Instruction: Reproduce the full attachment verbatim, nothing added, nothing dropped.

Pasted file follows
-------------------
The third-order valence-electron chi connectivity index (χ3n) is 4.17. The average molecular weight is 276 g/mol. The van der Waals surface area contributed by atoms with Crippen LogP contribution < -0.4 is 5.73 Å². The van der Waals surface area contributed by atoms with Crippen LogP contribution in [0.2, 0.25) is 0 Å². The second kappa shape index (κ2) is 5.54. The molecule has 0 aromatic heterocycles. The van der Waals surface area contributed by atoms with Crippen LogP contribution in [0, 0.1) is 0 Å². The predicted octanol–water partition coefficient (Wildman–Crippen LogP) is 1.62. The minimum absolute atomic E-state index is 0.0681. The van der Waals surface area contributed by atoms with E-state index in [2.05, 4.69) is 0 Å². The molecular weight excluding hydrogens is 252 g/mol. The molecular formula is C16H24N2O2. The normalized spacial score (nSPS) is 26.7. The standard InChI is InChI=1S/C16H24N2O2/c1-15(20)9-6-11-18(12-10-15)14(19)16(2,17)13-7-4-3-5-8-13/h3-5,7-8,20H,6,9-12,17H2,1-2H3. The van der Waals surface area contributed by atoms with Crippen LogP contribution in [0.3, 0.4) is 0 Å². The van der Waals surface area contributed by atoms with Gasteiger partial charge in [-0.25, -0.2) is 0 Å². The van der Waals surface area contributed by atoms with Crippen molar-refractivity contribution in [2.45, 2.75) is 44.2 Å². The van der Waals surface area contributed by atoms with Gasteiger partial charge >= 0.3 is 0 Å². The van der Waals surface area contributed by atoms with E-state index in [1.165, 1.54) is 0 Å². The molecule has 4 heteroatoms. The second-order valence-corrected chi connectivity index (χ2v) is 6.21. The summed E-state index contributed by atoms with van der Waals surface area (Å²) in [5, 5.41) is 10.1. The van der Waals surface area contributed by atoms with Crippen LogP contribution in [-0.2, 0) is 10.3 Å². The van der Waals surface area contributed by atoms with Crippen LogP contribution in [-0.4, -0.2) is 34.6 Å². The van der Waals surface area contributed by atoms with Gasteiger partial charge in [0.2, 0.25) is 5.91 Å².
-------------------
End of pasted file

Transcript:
The third-order valence-electron chi connectivity index (χ3n) is 4.17. The average molecular weight is 276 g/mol. The van der Waals surface area contributed by atoms with Crippen LogP contribution < -0.4 is 5.73 Å². The van der Waals surface area contributed by atoms with Crippen LogP contribution in [0.2, 0.25) is 0 Å². The second kappa shape index (κ2) is 5.54. The molecule has 0 aromatic heterocycles. The van der Waals surface area contributed by atoms with Crippen LogP contribution in [0, 0.1) is 0 Å². The predicted octanol–water partition coefficient (Wildman–Crippen LogP) is 1.62. The minimum absolute atomic E-state index is 0.0681. The van der Waals surface area contributed by atoms with E-state index in [2.05, 4.69) is 0 Å². The molecular weight excluding hydrogens is 252 g/mol. The molecular formula is C16H24N2O2. The normalized spacial score (nSPS) is 26.7. The standard InChI is InChI=1S/C16H24N2O2/c1-15(20)9-6-11-18(12-10-15)14(19)16(2,17)13-7-4-3-5-8-13/h3-5,7-8,20H,6,9-12,17H2,1-2H3. The van der Waals surface area contributed by atoms with Crippen LogP contribution in [0.3, 0.4) is 0 Å². The van der Waals surface area contributed by atoms with Gasteiger partial charge in [-0.25, -0.2) is 0 Å². The van der Waals surface area contributed by atoms with Crippen molar-refractivity contribution in [2.45, 2.75) is 44.2 Å². The van der Waals surface area contributed by atoms with Gasteiger partial charge >= 0.3 is 0 Å². The van der Waals surface area contributed by atoms with E-state index in [1.165, 1.54) is 0 Å². The molecule has 4 heteroatoms. The second-order valence-corrected chi connectivity index (χ2v) is 6.21. The summed E-state index contributed by atoms with van der Waals surface area (Å²) in [5, 5.41) is 10.1. The van der Waals surface area contributed by atoms with Crippen LogP contribution in [-0.2, 0) is 10.3 Å². The van der Waals surface area contributed by atoms with Crippen LogP contribution in [-0.4, -0.2) is 34.6 Å². The van der Waals surface area contributed by atoms with Gasteiger partial charge in [0.2, 0.25) is 5.91 Å².